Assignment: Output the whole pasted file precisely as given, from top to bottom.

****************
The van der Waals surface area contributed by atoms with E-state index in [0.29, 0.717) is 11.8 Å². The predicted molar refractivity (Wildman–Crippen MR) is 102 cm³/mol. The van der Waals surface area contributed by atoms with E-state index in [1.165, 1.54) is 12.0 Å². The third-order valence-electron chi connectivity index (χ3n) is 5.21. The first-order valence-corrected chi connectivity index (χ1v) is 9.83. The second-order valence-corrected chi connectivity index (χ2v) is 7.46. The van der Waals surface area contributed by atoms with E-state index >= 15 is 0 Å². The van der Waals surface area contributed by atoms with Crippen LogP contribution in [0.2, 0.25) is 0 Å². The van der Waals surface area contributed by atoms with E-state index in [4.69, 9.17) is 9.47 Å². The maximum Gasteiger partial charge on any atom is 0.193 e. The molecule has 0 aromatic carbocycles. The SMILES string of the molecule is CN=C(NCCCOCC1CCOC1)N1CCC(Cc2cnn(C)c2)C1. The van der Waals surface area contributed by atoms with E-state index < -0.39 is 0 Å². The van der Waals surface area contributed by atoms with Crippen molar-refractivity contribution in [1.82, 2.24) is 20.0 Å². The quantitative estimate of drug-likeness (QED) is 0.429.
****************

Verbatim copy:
The van der Waals surface area contributed by atoms with E-state index in [0.29, 0.717) is 11.8 Å². The predicted molar refractivity (Wildman–Crippen MR) is 102 cm³/mol. The van der Waals surface area contributed by atoms with E-state index in [1.165, 1.54) is 12.0 Å². The third-order valence-electron chi connectivity index (χ3n) is 5.21. The first-order valence-corrected chi connectivity index (χ1v) is 9.83. The second-order valence-corrected chi connectivity index (χ2v) is 7.46. The van der Waals surface area contributed by atoms with E-state index >= 15 is 0 Å². The van der Waals surface area contributed by atoms with Crippen LogP contribution in [0.2, 0.25) is 0 Å². The van der Waals surface area contributed by atoms with E-state index in [4.69, 9.17) is 9.47 Å². The maximum Gasteiger partial charge on any atom is 0.193 e. The molecule has 0 aromatic carbocycles. The SMILES string of the molecule is CN=C(NCCCOCC1CCOC1)N1CCC(Cc2cnn(C)c2)C1. The van der Waals surface area contributed by atoms with E-state index < -0.39 is 0 Å². The van der Waals surface area contributed by atoms with Crippen molar-refractivity contribution in [1.82, 2.24) is 20.0 Å². The quantitative estimate of drug-likeness (QED) is 0.429.